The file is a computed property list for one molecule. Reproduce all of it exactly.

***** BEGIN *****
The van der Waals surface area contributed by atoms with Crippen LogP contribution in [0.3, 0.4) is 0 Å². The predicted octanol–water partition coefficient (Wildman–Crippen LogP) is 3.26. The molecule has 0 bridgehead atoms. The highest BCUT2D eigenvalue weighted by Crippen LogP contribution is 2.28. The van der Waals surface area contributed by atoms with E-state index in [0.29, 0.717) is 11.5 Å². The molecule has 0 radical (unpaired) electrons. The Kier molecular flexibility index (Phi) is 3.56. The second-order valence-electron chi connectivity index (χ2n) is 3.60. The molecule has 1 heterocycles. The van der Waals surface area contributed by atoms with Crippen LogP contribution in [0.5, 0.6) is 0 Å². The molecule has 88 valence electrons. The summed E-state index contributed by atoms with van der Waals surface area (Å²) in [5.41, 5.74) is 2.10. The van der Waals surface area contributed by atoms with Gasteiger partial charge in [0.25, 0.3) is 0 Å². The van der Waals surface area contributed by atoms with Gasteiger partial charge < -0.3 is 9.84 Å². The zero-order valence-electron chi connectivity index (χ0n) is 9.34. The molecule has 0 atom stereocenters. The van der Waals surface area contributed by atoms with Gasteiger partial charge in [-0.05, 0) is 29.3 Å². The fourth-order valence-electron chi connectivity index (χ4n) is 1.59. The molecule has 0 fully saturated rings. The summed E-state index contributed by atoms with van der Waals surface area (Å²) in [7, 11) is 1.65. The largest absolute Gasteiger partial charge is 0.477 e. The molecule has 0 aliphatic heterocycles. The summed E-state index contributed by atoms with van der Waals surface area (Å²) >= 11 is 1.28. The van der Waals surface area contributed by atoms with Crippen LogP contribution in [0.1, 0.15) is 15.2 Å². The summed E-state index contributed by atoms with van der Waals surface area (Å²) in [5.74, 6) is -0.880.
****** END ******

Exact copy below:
The van der Waals surface area contributed by atoms with Crippen LogP contribution in [0.3, 0.4) is 0 Å². The predicted octanol–water partition coefficient (Wildman–Crippen LogP) is 3.26. The molecule has 0 bridgehead atoms. The highest BCUT2D eigenvalue weighted by Crippen LogP contribution is 2.28. The van der Waals surface area contributed by atoms with E-state index in [0.29, 0.717) is 11.5 Å². The molecule has 0 radical (unpaired) electrons. The Kier molecular flexibility index (Phi) is 3.56. The second-order valence-electron chi connectivity index (χ2n) is 3.60. The molecule has 1 heterocycles. The van der Waals surface area contributed by atoms with Crippen LogP contribution in [0.5, 0.6) is 0 Å². The molecule has 88 valence electrons. The summed E-state index contributed by atoms with van der Waals surface area (Å²) in [5.41, 5.74) is 2.10. The van der Waals surface area contributed by atoms with Gasteiger partial charge in [0.25, 0.3) is 0 Å². The van der Waals surface area contributed by atoms with Gasteiger partial charge < -0.3 is 9.84 Å². The zero-order valence-electron chi connectivity index (χ0n) is 9.34. The molecule has 0 atom stereocenters. The van der Waals surface area contributed by atoms with Gasteiger partial charge in [-0.05, 0) is 29.3 Å². The fourth-order valence-electron chi connectivity index (χ4n) is 1.59. The molecule has 0 fully saturated rings. The summed E-state index contributed by atoms with van der Waals surface area (Å²) in [7, 11) is 1.65. The largest absolute Gasteiger partial charge is 0.477 e. The molecule has 0 aliphatic heterocycles. The summed E-state index contributed by atoms with van der Waals surface area (Å²) >= 11 is 1.28. The van der Waals surface area contributed by atoms with Crippen LogP contribution in [0.1, 0.15) is 15.2 Å². The summed E-state index contributed by atoms with van der Waals surface area (Å²) in [5.74, 6) is -0.880.